Sean Fear’s local election commentary

Sean Fear’s local election commentary

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A week ago, Newsnight produced an analysis of local by-election results by Michael Thrasher and Colin Rallings, which received considerable publicity. Studying this year’s local by-election results, they suggested that the national equivalent vote shares which the parties would win on May 4th would be CON 33: LD 29%: LAB 28 (compared to 34%, 27%, and 33% respectively in 2002).

On that basis, Labour could expect to lose about 100 seats nationally, the Conservatives about 75, and the Lib Dems would gain over 100.

    While it would be embarrassing for Labour to slip to third place, a result on these lines would be truly appalling for the Conservatives. If they were actually to lose seats and votes, compared to the start of Iain Duncan-Smith’s leadership, it is hard to see how David Cameron’s position as party leader would be tenable.

Fortunately, for David Cameron and the Conservatives, there is good reason to believe that their performance, based on this year’s by-elections, will be rather better than this.

So far this year, there have been 40 by-elections involving all three main parties. 28 of these contests took place in seats last contested in 2003; 7 in seats last contested in 2004, and 5 in seats last contested in 2005.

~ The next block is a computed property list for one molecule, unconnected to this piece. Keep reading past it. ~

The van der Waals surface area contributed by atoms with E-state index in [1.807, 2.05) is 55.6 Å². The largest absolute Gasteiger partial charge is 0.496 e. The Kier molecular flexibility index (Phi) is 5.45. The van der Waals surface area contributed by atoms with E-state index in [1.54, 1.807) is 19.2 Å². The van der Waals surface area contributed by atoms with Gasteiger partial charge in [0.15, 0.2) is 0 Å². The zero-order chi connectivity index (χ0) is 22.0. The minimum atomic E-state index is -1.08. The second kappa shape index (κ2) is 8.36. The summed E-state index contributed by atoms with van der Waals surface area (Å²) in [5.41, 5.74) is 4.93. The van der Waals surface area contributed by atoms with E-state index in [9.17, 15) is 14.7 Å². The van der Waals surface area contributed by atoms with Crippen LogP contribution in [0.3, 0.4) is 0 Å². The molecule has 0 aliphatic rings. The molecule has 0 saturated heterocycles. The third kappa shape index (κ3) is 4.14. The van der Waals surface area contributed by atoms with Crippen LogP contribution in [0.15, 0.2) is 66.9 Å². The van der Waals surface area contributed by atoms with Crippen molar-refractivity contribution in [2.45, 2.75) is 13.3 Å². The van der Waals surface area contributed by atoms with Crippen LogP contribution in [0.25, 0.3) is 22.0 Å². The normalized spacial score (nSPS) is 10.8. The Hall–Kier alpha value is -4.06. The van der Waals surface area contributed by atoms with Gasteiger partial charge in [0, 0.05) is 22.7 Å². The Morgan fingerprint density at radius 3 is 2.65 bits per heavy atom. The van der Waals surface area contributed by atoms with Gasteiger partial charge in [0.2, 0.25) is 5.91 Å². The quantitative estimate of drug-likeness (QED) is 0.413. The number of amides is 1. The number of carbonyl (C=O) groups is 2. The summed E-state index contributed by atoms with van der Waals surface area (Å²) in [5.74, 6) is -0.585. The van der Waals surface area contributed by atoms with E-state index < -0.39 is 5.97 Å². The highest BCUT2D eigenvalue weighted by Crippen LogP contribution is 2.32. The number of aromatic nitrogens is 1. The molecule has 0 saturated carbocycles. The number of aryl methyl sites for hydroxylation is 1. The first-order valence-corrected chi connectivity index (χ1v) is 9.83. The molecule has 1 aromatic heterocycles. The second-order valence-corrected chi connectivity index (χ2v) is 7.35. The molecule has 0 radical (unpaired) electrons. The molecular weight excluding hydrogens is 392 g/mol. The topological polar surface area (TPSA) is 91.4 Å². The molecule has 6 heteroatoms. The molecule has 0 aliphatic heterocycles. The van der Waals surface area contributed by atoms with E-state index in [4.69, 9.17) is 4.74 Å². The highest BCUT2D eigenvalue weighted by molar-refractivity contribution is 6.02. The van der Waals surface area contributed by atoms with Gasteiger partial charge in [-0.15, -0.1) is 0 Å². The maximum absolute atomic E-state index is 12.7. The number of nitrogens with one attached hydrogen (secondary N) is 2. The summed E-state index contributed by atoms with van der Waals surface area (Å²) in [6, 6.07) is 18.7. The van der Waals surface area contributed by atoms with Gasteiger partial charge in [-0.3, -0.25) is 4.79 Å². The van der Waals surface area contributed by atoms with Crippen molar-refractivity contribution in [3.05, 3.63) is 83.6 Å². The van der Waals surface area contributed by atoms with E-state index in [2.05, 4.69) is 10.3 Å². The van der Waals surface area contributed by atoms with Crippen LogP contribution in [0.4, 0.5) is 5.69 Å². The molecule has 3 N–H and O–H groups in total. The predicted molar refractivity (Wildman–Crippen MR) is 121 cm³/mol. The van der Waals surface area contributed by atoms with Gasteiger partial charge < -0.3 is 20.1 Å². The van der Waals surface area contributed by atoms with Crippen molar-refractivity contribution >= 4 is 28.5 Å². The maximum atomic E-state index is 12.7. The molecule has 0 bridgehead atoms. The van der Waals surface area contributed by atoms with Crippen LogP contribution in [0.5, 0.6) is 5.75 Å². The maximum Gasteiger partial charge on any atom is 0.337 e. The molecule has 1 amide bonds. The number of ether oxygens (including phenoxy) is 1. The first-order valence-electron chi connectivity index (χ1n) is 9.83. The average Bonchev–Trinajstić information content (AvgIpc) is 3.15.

In 23 of these, the three parties contested the seat on both occasions, making a direct comparison between both elections very easy. However, the absence of by-elections in seats last contested in 2002, (which includes all the seats in London) means any prediction must be treated with considerable caution.

My analysis produces the following results for all seats with the year last contested
2003 CON -1.2%: LAB -3.5%: LD + 4.0%
2004 CON -1.4%: LAB +4.2%: LD -5.2%
2005 CON +6.3%: LAB -7.2%: LD -0.9%
These are the shares for seats where there was an all-party contest on both occasions
2003 CON +3.5%: LAB -3.5%: LD +6.9%
2004 CON -1.9%: LAB +11.2%: LD -5.2%
2005 CON +5.8%: LAB -5.5%: LD -2.2%

The first set of figures implies the following vote shares on May 4th:- CON 35%, LD 29%, LAB 27%. The second set of figures implies CON 38%, LD 31%, LAB 27% (but the Conservative and Lib Dem vote shares are both flattered by a number of rural independents not contesting the seats for a second time).

While this is a small sample, which must be treated with extreme caution, it is nonetheless very hard to work out what Newsnight were basing their prediction on.

There were no by-elections yesterday as it was Maundy Thursday.

Sean Fear

Sean is a Tory activist in London and writes a weekly article for the site.

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